Wonhyo (617-686 CE) was one of the most important Buddhist philosophers of his time and a highly influential scholar whose works impacted a wide array of philosophers and writers who came after him. He is highly regarded as the greatest thinker of his time and a prolific writer, producing almost 90 works of philosophy in his lifetime, many of which still exist in whole or in part. Although little known in the west, Wonhyo continues to be highly regarded in the east and in his native Korea in particular. His writing remains as influential in the modern day as it was during his lifetime centuries ago.
Early Life & Enlightenment
Little is known of Wonhyo's early life. He was born in Amnyang (in modern-day South Korea) into a Buddhist family, but nothing is known of them. When he was fairly young, he decided to go to China to study Buddhism with the great masters, and it was on this trip that he attained his early enlightenment.
Wonhyo emphasized the actual emptiness of the universe which has no 'dark' and no 'light' but only has itself, what it is, without labels.
According to Wonhyo's famous story, he had traveled a long way and was very tired and thirsty as night fell. He found what he thought was a cave and crawled in. As he groped across the ground, his hand touched a bowl that was full of rain water, and he drank before going to sleep. When he woke up the next morning he discovered that the 'bowl' was a decomposing skull full of old water, decaying leaves, and maggots and that he had slept in a tomb. He was so disgusted that he vomited and began to run from the tomb -- that was when enlightenment came. Wonhyo realized that the horrid skull cup was the same 'bowl' he had been so happy to find filled with water the night before, and the tomb was the same place of refuge he had been so grateful to find. There was no difference in these things themselves; the only difference was in his perception of these things. His interpretation of the skull and the tomb made them 'good' in the dark and 'bad' in the light, but nothing had changed about those objects themselves. This led him to his great revelation that 'Thinking makes good and bad," which just means that individual perception creates values that people call 'good' or 'bad' but the objects themselves might be neither.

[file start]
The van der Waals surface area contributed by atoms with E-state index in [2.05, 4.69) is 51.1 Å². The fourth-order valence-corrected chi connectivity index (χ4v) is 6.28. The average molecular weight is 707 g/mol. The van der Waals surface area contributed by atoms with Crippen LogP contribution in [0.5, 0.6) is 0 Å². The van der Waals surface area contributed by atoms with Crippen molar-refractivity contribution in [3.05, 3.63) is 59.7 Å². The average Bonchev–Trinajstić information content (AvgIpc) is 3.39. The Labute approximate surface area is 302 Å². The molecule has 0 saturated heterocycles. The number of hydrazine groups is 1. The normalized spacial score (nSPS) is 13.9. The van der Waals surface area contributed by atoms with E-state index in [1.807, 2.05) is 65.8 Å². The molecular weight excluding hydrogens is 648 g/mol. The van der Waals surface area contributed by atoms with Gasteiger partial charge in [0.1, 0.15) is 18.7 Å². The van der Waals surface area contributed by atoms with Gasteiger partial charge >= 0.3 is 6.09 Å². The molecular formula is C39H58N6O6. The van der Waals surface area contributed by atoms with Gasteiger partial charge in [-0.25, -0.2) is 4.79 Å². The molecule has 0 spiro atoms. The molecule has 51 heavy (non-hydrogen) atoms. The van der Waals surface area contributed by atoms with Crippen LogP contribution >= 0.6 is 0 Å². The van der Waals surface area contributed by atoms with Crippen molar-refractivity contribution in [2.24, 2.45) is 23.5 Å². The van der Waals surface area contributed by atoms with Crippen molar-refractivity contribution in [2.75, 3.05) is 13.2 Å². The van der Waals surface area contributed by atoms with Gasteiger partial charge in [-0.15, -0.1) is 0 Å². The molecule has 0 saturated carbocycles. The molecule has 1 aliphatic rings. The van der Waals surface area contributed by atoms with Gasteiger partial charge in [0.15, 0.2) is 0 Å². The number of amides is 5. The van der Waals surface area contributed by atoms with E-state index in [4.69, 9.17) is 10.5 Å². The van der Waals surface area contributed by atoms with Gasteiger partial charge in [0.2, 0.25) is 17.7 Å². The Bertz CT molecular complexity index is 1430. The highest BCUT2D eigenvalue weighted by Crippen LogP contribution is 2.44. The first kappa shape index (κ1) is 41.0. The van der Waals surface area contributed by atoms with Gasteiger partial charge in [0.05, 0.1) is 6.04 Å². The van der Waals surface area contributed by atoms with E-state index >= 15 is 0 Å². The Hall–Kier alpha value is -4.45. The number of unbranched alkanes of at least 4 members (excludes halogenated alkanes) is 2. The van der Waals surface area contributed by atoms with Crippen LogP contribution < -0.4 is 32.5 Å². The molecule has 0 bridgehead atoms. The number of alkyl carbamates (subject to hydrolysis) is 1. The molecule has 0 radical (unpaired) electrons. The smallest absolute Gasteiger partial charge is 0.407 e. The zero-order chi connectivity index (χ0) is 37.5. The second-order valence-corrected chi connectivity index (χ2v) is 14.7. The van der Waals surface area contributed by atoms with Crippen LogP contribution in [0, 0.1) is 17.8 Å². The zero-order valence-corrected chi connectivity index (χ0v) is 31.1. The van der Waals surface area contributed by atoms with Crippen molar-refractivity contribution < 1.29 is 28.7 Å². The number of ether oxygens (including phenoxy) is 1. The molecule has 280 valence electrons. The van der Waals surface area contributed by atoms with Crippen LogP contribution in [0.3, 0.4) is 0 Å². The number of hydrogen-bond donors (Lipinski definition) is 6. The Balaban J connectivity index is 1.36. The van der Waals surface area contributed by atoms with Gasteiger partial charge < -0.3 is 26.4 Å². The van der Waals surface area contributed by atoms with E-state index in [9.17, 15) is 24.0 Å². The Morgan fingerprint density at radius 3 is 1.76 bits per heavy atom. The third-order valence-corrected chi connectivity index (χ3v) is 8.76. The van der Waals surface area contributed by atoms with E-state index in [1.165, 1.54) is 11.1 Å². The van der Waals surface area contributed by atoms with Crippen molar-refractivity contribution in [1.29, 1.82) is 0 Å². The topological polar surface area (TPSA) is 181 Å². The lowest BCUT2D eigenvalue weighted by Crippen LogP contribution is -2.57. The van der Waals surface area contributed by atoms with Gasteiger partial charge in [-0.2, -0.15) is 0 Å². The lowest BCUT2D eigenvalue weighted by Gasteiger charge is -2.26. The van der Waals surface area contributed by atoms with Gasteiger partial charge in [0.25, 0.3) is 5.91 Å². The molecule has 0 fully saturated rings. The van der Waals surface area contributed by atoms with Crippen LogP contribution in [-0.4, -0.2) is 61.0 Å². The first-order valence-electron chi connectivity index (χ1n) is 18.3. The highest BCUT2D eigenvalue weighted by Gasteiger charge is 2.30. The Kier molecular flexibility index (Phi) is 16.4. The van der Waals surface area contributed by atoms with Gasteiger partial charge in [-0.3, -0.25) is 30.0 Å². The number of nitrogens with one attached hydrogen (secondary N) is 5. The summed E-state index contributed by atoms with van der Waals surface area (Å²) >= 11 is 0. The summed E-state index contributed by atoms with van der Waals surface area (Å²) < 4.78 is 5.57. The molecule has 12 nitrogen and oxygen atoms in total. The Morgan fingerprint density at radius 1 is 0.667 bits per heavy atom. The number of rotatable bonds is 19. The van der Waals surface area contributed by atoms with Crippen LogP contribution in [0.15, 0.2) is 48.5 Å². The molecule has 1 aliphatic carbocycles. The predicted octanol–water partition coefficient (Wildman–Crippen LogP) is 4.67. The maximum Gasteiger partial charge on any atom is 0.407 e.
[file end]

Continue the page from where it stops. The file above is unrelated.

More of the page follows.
Realizing the importance of his new understanding, Wonhyo abandoned his trip to China and returned home. He became a teacher and devoted himself to the enlightenment of his students, while always remaining aware that he was a student himself and was always learning. The historian John M. Koller comments:
Not only did he create a unique Korean Buddhist philosophy, but also some of his writing came to influence the greatest Buddhist thinkers in China and Japan. His remark upon his enlightenment that "all is one and this one is empty" reflects what was to become the foundation of his metaphysics, namely the principle of total interpenetration of everything. His remark that "thinking makes good and bad" . . . reflects his view that originally there is one mind, and delusion and enlightenment only arise within the mind as the result of thoughts and feelings (300).